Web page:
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Japanese are hugely fond of cats. Their love for cats frequently manifests itself in literature, from the nearly century old classic ‘I Am a Cat’ by Natsume Soseki to contemporary well loved classics like ‘The Guest Cat‘ by Takashi Hiraide and ‘The Travelling Cat Chronicles‘ by Hiro Arikawa. What happens when a Japanese writer takes all the Japanese love for cats, all the adorable things about cats, and puts them in a box, and shakes the box well, and then takes the contents of the box and makes a manga comic out of it? We get ‘Chi’s Sweet Home‘ by Konami Kanata.

Chi is a kitten. One day she takes a stroll with her mom and siblings and and while returning back gets lost. A boy who passes through sits with her and later the boy and his mom decide to take Chi home. What happens to Chi after that? Does she like her new home? Is she able to live with humans? Is she able to find her real mom? The answers to these questions form the rest of the story.

I loved ‘Chi’s Sweet Home‘. It is beautiful, perfect, adorable. Konami Kanata’s watercolour illustrations are charming and beautiful and depict Chi in all her glory. If you have ever had a cat at home, you will love this book and following Chi’s adventures. This is a perfect book to gift your little one and read with her / him. I am sharing a few pages from the book in the comments so that you can see for yourself how adorable it is.

First pages

Chi plays with a shoe

Chi dreams

Have you read ‘Chi’s Sweet Home‘? What do you think about it?

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I got ‘Abandon the Old in Tokyo‘ by Yoshihiro Tatsumi as a present from a friend sometime back. When I was thinking of reading a graphic novel today, I decided to pick it up.

Japanese writers believe in presenting stories in comic form. They are pioneers in it. Comics probably occupies a bigger literary landscape in Japan than regular books – there are probably more readers of comics there than there are readers of other kinds of books. One of the reasons for this is that there are comics written for both kids and grown-ups. Writing comics for grownups was a quintessentially Japanese thing, before others started copying it. Sometimes these comics weren’t just fictional stories but were biographies and memoirs. The Japanese were much ahead of comics writers from other countries on this front – in presenting nonfiction books in comic form.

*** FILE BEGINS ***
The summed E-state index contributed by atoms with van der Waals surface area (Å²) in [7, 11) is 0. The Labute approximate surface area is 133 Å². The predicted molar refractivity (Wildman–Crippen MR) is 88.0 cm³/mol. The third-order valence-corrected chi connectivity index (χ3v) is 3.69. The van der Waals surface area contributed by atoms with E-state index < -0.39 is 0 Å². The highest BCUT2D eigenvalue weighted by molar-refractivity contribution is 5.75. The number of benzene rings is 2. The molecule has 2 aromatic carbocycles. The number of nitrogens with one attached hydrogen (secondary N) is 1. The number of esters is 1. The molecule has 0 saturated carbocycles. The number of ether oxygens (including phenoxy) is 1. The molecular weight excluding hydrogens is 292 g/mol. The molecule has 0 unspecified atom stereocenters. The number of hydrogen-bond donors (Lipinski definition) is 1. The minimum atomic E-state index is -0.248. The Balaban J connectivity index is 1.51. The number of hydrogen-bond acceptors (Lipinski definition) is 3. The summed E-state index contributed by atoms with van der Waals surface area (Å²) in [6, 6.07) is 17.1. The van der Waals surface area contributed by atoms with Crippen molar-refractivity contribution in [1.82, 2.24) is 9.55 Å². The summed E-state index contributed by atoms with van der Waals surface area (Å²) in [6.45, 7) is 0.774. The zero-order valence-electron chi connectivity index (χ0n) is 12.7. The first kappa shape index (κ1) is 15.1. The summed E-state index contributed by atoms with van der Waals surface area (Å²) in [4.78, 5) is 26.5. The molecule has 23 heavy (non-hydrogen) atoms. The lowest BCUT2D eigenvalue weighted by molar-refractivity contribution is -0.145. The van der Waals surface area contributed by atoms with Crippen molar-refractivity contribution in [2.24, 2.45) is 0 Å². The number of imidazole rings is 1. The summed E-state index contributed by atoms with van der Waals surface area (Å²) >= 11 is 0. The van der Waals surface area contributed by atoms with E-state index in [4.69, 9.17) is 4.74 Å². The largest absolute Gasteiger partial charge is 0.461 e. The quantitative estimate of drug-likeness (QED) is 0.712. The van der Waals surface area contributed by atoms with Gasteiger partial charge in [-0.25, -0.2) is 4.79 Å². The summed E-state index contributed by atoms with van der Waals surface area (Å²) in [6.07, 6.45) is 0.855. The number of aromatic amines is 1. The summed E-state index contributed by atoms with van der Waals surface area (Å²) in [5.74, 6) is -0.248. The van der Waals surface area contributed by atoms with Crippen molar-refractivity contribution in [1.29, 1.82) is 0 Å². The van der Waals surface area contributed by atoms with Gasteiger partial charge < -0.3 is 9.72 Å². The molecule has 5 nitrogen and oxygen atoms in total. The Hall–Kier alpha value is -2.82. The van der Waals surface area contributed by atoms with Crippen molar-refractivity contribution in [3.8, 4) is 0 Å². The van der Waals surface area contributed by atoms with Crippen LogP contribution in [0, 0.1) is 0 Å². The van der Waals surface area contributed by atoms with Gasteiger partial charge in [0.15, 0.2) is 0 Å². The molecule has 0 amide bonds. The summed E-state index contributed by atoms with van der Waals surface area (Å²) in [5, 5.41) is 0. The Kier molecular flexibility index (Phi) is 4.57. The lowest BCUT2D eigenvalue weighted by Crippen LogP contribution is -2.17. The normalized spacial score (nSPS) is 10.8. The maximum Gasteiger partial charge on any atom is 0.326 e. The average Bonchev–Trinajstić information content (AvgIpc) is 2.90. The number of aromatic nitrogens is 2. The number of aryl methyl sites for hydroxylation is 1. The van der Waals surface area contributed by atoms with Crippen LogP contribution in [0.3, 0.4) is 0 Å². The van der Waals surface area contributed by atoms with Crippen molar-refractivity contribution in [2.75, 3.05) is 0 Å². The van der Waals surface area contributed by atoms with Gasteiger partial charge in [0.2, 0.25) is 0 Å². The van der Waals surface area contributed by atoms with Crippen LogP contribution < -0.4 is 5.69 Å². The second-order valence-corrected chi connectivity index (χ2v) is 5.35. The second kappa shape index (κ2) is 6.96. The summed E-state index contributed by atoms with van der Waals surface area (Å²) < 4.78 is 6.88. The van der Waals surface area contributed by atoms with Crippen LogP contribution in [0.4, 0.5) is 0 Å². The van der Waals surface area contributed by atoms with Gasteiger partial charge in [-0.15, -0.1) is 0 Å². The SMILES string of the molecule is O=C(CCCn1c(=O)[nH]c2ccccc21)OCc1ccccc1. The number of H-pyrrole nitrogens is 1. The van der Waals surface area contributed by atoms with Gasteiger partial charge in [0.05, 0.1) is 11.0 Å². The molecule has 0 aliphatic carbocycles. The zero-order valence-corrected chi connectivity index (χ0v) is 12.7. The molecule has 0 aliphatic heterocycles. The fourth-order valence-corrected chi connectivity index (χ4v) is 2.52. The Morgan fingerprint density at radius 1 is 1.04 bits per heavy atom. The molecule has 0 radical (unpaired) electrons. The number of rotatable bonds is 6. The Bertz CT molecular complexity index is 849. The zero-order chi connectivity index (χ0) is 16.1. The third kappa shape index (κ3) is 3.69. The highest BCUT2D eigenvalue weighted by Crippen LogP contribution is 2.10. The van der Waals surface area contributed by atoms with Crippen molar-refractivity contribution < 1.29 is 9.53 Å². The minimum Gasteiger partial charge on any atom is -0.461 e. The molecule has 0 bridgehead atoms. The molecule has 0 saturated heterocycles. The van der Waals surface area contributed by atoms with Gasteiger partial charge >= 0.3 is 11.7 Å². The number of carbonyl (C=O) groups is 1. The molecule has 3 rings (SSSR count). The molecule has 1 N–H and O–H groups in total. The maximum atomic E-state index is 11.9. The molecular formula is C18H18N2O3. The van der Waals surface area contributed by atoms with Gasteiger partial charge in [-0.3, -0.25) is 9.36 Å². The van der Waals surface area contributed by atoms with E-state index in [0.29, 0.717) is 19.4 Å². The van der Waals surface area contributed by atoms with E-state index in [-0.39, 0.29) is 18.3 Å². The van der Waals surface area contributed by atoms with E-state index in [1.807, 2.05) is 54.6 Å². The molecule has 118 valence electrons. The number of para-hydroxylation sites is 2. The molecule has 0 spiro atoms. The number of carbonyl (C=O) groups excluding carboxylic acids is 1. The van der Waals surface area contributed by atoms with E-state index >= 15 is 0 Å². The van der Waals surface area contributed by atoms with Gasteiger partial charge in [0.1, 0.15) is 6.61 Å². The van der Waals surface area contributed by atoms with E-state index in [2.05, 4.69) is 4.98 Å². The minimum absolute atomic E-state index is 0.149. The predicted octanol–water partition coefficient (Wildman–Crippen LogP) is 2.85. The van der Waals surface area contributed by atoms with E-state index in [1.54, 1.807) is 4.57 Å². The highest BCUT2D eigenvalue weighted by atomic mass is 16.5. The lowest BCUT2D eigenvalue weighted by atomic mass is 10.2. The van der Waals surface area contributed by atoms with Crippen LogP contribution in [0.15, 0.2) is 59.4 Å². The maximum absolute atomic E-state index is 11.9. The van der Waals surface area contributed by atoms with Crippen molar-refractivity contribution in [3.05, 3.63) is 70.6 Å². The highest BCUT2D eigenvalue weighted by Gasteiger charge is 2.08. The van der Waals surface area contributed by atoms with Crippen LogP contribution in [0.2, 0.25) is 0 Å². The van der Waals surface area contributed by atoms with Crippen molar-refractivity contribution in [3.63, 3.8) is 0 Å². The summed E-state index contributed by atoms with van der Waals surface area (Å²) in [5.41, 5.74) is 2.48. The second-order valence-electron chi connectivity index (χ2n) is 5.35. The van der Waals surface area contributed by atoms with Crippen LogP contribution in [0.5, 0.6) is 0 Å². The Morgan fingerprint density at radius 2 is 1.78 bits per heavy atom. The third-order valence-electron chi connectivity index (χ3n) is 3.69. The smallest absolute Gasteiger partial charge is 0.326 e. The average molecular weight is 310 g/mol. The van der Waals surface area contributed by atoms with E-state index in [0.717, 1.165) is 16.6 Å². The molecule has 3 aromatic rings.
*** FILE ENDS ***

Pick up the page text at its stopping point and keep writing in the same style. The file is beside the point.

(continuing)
Why this long rambling passage on Japanese comics? Because this book is a perfect example of Japanese comics. It has eight stories. It doesn’t tell one story in eight chapters. It has eight short stories told in comics form. It defies the norm that a comics story should be long, should have a longer narrative arc. Who defies the norm, who writes a comics short story collection? A Japanese writer, of course.

The first thing about this collection of stories is that it is not for children. The stories are on themes which are of more interest to grownups. One of the stories might make even grownups squirm with discomfort. The first story ‘Occupied‘ is about a comics writer who loses his job. What he does when he hears this news forms the rest of the story. ‘Abandon the old in Tokyo‘, the title story, is about a young man who takes care of his old mother. His mother is domineering and tries her best to make him feel guilty and hold on to him and not let him go. Our young man is engaged to a young woman though. How our young man manages his relationship with the two women in his life forms the rest of the story. This was probably my most favourite story in the book. ‘The Washer‘ is about a man who washes windows of tall buildings. One day when he is washing a particular window, he notices that his daughter is inside that apartment and she is having an affair with someone. What this window washer does about it forms the rest of the story. ‘Beloved Monkey‘ is about a worker in a factory who has a pet monkey. It is a beautiful story about modern life in a big city in which a person feels alienated and lonely. It reminded me a lot of the Vittorio De Sica movie ‘Umberto D.‘ ‘Unpaid‘ is the story about an old man whose business goes under and who is hounded by creditors. This is the story with some shocking scenes. I won’t tell you what they are. It is a heartbreaking story. ‘The Hole‘ is almost a horror story – it is dark and scary and gripping. ‘Forked Road‘ is about a young man who is always drunk and we are taken back to his past to find out what happened to him which made him be this way. ‘Eel‘ is the story of a young man who works as a sewer cleaner.